Ask any early-stage startup leader what her company’s work ethic is and she’ll most likely say, “whatever it takes to get things done.”
This hardly comes as a surprise when staffing up isn’t in the business plan for a few more months or years and the current team is juggling several job titles’ worth of responsibilities.
But to only concentrate on the task at hand with little to no thought about the process is a shortsighted move that can affect a company’s efficiency, productivity and future profitability.
Below are three factors to keep in mind when initiating new projects and shaping process:
1. Pick one option.
With hundreds of software options and websites out there, it can be easy to be tempted to try several services at once, only to scrap them when the next shiny new product hits the market.
You might think, What’s the harm when most services offer a free trial?
Yet consider all the time and energy wasted by several employees to move current files and familiarize themselves with tool after tool.
This can easily add up to hours of nonbillable work not to mention lost dollars in future sales if information is not easily accessible. Sales teams rely on the history of past purchases and scrambling to find bread crumbs and pertinent information can mean losing a potential customer.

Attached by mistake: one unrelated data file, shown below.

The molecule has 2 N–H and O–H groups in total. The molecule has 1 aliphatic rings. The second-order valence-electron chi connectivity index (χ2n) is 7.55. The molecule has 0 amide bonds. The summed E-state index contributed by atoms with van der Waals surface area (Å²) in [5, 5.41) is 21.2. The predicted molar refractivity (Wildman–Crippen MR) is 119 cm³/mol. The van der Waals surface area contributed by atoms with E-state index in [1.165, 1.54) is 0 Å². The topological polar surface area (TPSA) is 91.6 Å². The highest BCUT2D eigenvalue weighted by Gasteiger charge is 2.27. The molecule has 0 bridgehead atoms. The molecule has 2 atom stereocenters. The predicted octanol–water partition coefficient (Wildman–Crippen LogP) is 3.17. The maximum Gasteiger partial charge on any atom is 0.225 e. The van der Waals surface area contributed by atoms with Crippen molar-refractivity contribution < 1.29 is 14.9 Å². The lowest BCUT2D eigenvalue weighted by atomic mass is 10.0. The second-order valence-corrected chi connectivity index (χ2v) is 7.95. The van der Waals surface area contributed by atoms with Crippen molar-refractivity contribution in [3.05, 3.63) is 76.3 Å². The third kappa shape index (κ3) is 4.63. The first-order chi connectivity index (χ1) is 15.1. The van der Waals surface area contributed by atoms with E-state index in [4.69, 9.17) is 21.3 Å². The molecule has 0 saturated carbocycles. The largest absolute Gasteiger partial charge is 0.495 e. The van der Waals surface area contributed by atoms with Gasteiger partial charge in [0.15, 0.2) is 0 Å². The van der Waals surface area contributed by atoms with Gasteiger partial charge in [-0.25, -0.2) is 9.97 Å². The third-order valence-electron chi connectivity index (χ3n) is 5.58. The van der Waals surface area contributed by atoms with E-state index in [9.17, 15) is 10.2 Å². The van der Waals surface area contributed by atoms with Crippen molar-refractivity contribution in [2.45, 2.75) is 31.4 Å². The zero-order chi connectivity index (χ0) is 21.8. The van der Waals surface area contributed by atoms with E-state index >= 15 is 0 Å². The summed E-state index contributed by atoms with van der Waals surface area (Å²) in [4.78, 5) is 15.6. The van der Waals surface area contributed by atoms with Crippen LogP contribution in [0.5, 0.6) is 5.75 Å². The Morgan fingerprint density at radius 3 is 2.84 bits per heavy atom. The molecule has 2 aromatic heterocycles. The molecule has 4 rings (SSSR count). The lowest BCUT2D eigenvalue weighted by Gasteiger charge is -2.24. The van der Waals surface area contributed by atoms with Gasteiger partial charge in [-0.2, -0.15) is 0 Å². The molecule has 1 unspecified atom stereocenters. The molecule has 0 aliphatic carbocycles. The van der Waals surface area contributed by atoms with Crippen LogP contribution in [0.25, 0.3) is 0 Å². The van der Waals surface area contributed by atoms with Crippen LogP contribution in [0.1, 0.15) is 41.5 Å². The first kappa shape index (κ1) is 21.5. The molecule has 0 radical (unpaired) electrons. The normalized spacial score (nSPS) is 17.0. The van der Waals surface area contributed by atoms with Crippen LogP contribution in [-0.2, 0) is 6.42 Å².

2. Standardize things.
Now that you have picked one service or a suite of services that work best for your company, standardize it across the board.
Worked on a 20-page PowerPoint only to find your co-worker is exclusively working in Keynote?
Avoid headaches and wasted time by having everyone choose and agree to one program, template and style guide.
3. Manage time properly.
Map out the user flow for every task. It may seem counterproductive at first when you’re rushing to get deliverables out the door.
But again, think of the future when a project will no longer be done by a one-person team.
Even though you have tools in place to make task execution more efficient, do all these services and the required actions contribute to an user-friendly ecosystem?
Ask whether each step makes sense or if you’re jumping from one program to another in order to accomplish a task.
Constantly explore the path of least resistance and have an open dialogue about this. After all, everyone has a unique way of working so what works for you may not serve someone else. The goal is overall company efficiency, not just personal task execution by one individual.
New tools and services are being introduced every day and it may make sense to change existing procedures. By following the above three best practices, you can easily create and improve processes whether it’s your first day at a startup or the 10th year.